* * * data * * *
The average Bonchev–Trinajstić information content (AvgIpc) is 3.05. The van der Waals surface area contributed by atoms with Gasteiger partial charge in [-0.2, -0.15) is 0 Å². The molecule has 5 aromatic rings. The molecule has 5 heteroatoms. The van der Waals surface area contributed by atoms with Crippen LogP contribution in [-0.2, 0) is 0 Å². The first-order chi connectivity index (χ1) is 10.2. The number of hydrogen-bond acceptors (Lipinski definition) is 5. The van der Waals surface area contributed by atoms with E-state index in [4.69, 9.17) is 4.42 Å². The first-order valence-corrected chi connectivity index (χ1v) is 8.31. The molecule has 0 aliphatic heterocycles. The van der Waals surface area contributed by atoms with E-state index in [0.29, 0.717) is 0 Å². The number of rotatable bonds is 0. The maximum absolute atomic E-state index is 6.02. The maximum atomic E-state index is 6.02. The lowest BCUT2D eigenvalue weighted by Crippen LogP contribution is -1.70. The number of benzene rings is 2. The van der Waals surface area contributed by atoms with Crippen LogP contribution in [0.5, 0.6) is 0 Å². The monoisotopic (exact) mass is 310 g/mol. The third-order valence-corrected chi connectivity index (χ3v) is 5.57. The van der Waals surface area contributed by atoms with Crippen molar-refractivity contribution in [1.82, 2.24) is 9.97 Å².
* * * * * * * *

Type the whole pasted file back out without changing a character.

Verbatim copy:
The average Bonchev–Trinajstić information content (AvgIpc) is 3.05. The van der Waals surface area contributed by atoms with Gasteiger partial charge in [-0.2, -0.15) is 0 Å². The molecule has 5 aromatic rings. The molecule has 5 heteroatoms. The van der Waals surface area contributed by atoms with Crippen LogP contribution in [-0.2, 0) is 0 Å². The first-order chi connectivity index (χ1) is 10.2. The number of hydrogen-bond acceptors (Lipinski definition) is 5. The van der Waals surface area contributed by atoms with E-state index in [4.69, 9.17) is 4.42 Å². The first-order valence-corrected chi connectivity index (χ1v) is 8.31. The molecule has 0 aliphatic heterocycles. The van der Waals surface area contributed by atoms with E-state index in [0.29, 0.717) is 0 Å². The number of rotatable bonds is 0. The maximum absolute atomic E-state index is 6.02. The maximum atomic E-state index is 6.02. The lowest BCUT2D eigenvalue weighted by Crippen LogP contribution is -1.70. The number of benzene rings is 2. The van der Waals surface area contributed by atoms with Crippen LogP contribution in [0.5, 0.6) is 0 Å². The monoisotopic (exact) mass is 310 g/mol. The third-order valence-corrected chi connectivity index (χ3v) is 5.57. The van der Waals surface area contributed by atoms with Crippen molar-refractivity contribution in [1.82, 2.24) is 9.97 Å².